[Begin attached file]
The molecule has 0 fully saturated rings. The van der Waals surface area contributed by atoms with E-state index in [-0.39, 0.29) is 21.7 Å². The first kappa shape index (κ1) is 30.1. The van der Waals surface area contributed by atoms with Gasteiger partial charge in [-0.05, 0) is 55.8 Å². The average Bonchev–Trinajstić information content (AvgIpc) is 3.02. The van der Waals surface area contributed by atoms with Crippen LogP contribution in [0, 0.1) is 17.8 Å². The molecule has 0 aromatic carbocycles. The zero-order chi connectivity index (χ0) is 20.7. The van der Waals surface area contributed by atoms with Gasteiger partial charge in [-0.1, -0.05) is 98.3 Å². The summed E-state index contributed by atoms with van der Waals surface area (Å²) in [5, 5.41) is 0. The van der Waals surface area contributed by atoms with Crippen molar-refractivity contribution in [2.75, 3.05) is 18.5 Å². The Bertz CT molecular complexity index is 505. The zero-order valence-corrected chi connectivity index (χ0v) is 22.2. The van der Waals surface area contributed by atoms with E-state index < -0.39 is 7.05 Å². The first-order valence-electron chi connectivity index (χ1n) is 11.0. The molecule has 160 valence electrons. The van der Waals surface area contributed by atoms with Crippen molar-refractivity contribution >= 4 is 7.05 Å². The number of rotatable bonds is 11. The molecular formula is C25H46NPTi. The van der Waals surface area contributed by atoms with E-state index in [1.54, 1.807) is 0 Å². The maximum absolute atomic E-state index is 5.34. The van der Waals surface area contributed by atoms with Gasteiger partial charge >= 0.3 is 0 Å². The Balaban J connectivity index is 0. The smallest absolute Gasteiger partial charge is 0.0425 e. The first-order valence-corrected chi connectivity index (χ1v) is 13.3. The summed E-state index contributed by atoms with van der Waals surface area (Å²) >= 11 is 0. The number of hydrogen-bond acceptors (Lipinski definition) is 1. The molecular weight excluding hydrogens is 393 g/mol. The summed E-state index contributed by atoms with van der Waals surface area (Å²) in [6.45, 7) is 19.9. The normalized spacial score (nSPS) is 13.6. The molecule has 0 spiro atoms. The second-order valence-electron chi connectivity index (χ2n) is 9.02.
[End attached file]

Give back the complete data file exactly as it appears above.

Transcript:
The molecule has 0 fully saturated rings. The van der Waals surface area contributed by atoms with E-state index in [-0.39, 0.29) is 21.7 Å². The first kappa shape index (κ1) is 30.1. The van der Waals surface area contributed by atoms with Gasteiger partial charge in [-0.05, 0) is 55.8 Å². The average Bonchev–Trinajstić information content (AvgIpc) is 3.02. The van der Waals surface area contributed by atoms with Crippen LogP contribution in [0, 0.1) is 17.8 Å². The molecule has 0 aromatic carbocycles. The zero-order chi connectivity index (χ0) is 20.7. The van der Waals surface area contributed by atoms with Gasteiger partial charge in [-0.1, -0.05) is 98.3 Å². The summed E-state index contributed by atoms with van der Waals surface area (Å²) in [5, 5.41) is 0. The van der Waals surface area contributed by atoms with Crippen molar-refractivity contribution in [2.75, 3.05) is 18.5 Å². The Bertz CT molecular complexity index is 505. The zero-order valence-corrected chi connectivity index (χ0v) is 22.2. The van der Waals surface area contributed by atoms with E-state index < -0.39 is 7.05 Å². The first-order valence-electron chi connectivity index (χ1n) is 11.0. The molecule has 160 valence electrons. The van der Waals surface area contributed by atoms with Crippen molar-refractivity contribution >= 4 is 7.05 Å². The number of rotatable bonds is 11. The molecular formula is C25H46NPTi. The van der Waals surface area contributed by atoms with E-state index in [1.54, 1.807) is 0 Å². The maximum absolute atomic E-state index is 5.34. The van der Waals surface area contributed by atoms with Gasteiger partial charge >= 0.3 is 0 Å². The Balaban J connectivity index is 0. The smallest absolute Gasteiger partial charge is 0.0425 e. The first-order valence-corrected chi connectivity index (χ1v) is 13.3. The summed E-state index contributed by atoms with van der Waals surface area (Å²) >= 11 is 0. The number of hydrogen-bond acceptors (Lipinski definition) is 1. The molecular weight excluding hydrogens is 393 g/mol. The summed E-state index contributed by atoms with van der Waals surface area (Å²) in [6.45, 7) is 19.9. The normalized spacial score (nSPS) is 13.6. The molecule has 0 spiro atoms. The second-order valence-electron chi connectivity index (χ2n) is 9.02.